Apple Continues to Expand Self-Driving Car Fleet
Apple continues to expand the number of self-driving vehicles it is testing on the streets of Northern California, according to new numbers sourced from the California DMV (via macReports).
Apple has 55 vehicles out on the road driven by a total of 83 drivers, up from the 45 vehicle permits the company possessed in March. Since last April, Apple has been steadily adding new vehicles to its fleet, all of which are equipped with the autonomous driving software that Apple is developing.
For its software testing, Apple uses Lexus RX450h sports utility vehicles outfitted with advanced LIDAR equipment and an array of cameras. While California now allows for fully autonomous driverless vehicles to be tested on public roads, Apple does not yet possess those permits and all of its vehicles have safety drivers inside.
Rumors of Apple's work in the vehicle space first surfaced in 2015 as the company hired thousands of automotive experts and explored the possibility of a full Apple-designed electric vehicle. Those plans did not pan out, and in 2016, longtime Apple executive Bob Mansfield took over the automotive team and Apple refocused its efforts not on a car, but on self-driving car software.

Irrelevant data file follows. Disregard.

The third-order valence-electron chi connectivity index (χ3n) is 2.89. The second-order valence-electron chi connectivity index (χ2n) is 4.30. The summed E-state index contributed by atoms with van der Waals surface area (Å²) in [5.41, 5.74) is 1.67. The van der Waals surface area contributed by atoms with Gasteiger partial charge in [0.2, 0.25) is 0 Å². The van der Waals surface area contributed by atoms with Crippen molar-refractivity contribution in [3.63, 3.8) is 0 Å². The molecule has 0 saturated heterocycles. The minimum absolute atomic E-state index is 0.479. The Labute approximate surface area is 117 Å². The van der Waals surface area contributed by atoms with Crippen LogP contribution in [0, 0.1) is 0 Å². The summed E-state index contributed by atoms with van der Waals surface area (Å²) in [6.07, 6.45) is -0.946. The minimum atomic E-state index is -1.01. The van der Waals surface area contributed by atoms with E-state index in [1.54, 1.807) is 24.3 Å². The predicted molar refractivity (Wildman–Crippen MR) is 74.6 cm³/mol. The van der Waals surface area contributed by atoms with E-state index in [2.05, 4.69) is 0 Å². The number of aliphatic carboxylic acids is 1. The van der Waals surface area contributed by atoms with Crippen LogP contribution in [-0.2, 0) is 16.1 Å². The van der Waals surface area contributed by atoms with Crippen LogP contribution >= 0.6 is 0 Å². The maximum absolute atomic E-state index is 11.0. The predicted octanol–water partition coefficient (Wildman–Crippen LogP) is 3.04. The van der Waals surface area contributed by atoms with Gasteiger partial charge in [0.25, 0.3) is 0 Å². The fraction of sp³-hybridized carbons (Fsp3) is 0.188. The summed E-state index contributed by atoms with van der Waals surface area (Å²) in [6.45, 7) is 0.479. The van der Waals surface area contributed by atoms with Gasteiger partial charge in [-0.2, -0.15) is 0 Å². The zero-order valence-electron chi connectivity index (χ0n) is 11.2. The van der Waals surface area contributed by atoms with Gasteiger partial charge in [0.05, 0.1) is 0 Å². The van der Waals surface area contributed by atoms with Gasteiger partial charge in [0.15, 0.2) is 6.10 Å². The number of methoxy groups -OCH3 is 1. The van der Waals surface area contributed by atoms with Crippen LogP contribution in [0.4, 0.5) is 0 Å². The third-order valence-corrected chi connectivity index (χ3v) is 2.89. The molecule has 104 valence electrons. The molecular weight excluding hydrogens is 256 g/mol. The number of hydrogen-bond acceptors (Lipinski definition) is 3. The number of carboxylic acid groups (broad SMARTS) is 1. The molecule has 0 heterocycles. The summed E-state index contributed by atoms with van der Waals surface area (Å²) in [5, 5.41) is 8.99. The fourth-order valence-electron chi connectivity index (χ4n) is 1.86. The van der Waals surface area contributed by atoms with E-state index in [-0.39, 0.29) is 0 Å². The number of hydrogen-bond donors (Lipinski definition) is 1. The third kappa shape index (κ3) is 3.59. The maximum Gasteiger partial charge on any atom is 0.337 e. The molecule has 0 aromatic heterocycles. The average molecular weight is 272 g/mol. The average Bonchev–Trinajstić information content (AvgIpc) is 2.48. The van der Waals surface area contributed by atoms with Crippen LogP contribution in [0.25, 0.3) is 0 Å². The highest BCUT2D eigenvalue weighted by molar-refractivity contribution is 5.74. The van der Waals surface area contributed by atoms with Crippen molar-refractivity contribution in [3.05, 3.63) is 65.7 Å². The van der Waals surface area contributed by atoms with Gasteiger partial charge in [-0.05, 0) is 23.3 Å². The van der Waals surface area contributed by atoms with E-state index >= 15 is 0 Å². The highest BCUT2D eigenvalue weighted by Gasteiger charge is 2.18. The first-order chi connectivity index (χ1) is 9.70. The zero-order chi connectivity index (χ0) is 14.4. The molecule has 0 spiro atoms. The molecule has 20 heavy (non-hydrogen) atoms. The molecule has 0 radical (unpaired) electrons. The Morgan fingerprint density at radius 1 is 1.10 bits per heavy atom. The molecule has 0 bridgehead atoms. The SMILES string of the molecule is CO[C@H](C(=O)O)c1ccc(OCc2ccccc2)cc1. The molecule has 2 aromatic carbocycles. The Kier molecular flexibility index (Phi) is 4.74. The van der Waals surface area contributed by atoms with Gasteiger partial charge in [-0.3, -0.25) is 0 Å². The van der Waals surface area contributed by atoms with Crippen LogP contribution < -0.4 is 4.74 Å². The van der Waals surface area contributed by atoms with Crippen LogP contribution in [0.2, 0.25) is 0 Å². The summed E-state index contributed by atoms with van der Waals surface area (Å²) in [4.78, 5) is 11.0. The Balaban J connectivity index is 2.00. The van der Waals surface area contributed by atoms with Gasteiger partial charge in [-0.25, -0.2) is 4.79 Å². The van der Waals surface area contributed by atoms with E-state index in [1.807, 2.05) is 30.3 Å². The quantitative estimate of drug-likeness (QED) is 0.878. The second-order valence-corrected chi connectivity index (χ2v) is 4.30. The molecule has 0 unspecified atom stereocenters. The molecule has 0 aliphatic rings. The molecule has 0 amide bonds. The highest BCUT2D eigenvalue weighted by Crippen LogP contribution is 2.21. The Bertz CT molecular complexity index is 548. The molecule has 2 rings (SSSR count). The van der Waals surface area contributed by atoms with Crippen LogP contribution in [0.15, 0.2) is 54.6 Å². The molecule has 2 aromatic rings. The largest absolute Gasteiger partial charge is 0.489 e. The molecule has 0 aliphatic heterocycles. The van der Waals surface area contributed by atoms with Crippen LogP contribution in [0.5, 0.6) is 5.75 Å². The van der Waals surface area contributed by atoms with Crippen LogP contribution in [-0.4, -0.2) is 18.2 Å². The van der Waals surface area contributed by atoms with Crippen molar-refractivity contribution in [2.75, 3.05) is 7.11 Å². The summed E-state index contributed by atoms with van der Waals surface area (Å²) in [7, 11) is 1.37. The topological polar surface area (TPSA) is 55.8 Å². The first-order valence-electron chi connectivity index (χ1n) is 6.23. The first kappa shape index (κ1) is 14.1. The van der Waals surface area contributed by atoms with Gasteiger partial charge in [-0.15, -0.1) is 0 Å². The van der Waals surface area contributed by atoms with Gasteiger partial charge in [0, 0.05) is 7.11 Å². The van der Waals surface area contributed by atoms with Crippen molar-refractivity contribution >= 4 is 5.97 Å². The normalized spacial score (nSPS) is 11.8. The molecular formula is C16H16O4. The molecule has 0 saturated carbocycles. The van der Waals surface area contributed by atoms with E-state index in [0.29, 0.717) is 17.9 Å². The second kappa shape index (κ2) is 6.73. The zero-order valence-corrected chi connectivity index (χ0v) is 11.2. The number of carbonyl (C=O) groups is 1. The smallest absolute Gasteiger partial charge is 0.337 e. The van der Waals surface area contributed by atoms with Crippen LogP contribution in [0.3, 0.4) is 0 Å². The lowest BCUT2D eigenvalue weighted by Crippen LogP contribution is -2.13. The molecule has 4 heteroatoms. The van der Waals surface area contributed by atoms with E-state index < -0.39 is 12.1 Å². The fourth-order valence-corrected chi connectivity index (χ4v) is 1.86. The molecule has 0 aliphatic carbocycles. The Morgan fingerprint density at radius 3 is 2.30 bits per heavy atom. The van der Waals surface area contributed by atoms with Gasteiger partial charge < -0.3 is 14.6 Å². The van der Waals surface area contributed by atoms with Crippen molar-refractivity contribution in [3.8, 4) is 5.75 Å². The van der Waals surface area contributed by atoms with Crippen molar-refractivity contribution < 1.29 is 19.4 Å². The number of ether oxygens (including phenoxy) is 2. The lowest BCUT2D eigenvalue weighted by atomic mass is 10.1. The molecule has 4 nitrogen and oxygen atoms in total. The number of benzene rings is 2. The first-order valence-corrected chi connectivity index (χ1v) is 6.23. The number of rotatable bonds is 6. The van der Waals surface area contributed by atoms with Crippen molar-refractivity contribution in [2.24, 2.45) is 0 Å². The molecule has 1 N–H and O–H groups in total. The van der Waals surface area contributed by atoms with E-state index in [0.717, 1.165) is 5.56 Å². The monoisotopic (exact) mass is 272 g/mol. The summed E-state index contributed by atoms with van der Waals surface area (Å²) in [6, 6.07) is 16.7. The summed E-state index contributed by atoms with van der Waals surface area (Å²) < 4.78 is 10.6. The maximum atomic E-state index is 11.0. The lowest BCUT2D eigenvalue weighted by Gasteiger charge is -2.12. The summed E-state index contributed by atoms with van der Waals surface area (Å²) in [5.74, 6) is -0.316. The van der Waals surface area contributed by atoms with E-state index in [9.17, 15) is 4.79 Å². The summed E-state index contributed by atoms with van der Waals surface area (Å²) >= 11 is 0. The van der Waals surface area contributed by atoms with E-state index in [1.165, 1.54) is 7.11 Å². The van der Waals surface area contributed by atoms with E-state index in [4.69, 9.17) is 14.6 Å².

At the time of the pivot, Apple executives allegedly gave the automotive team until 2017 to "prove the feasibility" of a self-driving car system, and given the continued expansion of Apple's self-driving car fleet, it seems the company has decided to progress with development.
It is not yet clear what Apple plans to do with the self-driving car software when finished, but the company could partner with other car manufacturers or eventually return to development on its own vehicle. It's also possible that some of the features that are being worked on could be introduced in future more advanced versions of CarPlay.
Some rumors have suggested augmented reality aspects could be included in the software that Apple is developing, such as a heads-up display that would provide standard driving details along with data from apps like Maps.
Because of the need to submit public information to the DMV, Apple has not been able to keep its work on autonomous driving software under wraps as it does with most of its product development. Tim Cook in June of 2017 even confirmed Apple's work on autonomous software, a rare move for the normally tight-lipped CEO. "It's a core technology that we view as very important," he said. "We sort of see it as the mother of all AI projects. It's probably one of the most difficult AI projects to actually work on."